P1.28 Effects of riming and melting processes on the rescaled ice particle size distribution

Monday, 28 June 2010
Exhibit Hall (DoubleTree by Hilton Portland)
Tempei Hashino, Univ. of Wisconsin, Madison, WI; and G. J. Tripoli

In this study the changes in the rescaled ice particle size distributions due to riming and melting are discussed with use of a cloud microphysical model called Advanced Microphysical Prediction System (AMPS). It is well known that the particle size distributions in aggregation-dominant ice clouds can be rescaled to the universal size distribution, and such useful knowledge has been exploited to better estimate precipitation with remote sensing technology and to parameterize snow size distribution in cloud resolving models. However, challenges in estimating the particle size distributions of ice particles remain in the microphysical processes that typically follow the aggregation, namely riming and melting. This paper attempts to shed lights on the changes of the rescaled size distributions that can occur in typical seeder-feeder stratiform precipitation process.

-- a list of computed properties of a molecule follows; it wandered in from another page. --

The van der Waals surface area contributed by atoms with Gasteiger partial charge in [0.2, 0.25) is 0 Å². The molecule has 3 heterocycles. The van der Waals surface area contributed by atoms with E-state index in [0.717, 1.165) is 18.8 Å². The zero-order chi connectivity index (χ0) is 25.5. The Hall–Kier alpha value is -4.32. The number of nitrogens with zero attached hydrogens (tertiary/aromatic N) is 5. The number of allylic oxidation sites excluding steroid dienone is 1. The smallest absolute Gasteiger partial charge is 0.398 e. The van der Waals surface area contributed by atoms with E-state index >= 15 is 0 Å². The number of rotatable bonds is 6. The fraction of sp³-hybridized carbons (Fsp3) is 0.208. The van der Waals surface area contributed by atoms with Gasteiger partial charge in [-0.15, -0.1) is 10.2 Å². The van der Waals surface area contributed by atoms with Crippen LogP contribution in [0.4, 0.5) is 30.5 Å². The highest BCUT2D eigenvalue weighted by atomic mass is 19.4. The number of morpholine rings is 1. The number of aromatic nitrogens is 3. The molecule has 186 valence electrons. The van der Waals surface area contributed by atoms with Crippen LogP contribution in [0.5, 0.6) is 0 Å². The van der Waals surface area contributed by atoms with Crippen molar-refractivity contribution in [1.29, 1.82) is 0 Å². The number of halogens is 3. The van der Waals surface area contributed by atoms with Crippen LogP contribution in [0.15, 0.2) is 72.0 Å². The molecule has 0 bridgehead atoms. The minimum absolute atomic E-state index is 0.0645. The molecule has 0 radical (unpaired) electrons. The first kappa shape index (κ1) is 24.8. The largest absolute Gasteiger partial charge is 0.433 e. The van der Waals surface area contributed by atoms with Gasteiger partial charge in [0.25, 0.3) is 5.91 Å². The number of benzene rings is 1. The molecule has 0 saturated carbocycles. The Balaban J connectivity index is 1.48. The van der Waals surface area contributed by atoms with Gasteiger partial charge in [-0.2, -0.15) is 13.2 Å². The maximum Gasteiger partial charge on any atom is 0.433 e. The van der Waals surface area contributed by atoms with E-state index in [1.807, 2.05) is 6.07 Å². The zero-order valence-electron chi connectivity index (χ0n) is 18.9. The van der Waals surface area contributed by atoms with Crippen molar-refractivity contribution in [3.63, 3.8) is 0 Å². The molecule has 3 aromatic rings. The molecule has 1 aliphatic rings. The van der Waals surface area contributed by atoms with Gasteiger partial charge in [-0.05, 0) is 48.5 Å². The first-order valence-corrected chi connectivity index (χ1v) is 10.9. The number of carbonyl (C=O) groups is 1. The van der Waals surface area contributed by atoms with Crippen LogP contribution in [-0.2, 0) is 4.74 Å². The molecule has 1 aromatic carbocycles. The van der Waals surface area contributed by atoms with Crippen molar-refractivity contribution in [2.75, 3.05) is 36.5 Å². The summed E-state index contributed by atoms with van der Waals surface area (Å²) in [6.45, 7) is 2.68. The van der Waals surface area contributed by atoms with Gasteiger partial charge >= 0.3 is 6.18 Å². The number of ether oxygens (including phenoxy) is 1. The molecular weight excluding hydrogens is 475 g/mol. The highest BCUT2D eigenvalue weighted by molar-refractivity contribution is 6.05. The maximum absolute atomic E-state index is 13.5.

As a part of AMPS, the authors developed a unique ice microphysical scheme called Spectral Habit Ice Prediction System (SHIPS), which is aimed to retain growth history of ice particles in cloud resolving models. For collection process, this model predicts a circumscribing volume (or maximum dimension) of ice particles by solving a stochastic collection equation with particle property variables. In a 1D model setup, the microphysical simulation will be implemented for five habits: plates, columnar crystals, dendrites, and columnar, planar, and irregular polycrystals, starting from the pristine crystals. A layer of supercooled cloud droplets will be assumed at the lower levels. The mass-dimensional relationships explicitly predicted with SHIPS will be validated against empirical relationships and the rescaled particle size distributions will be discussed along with radar reflectivity and precipitation rate.

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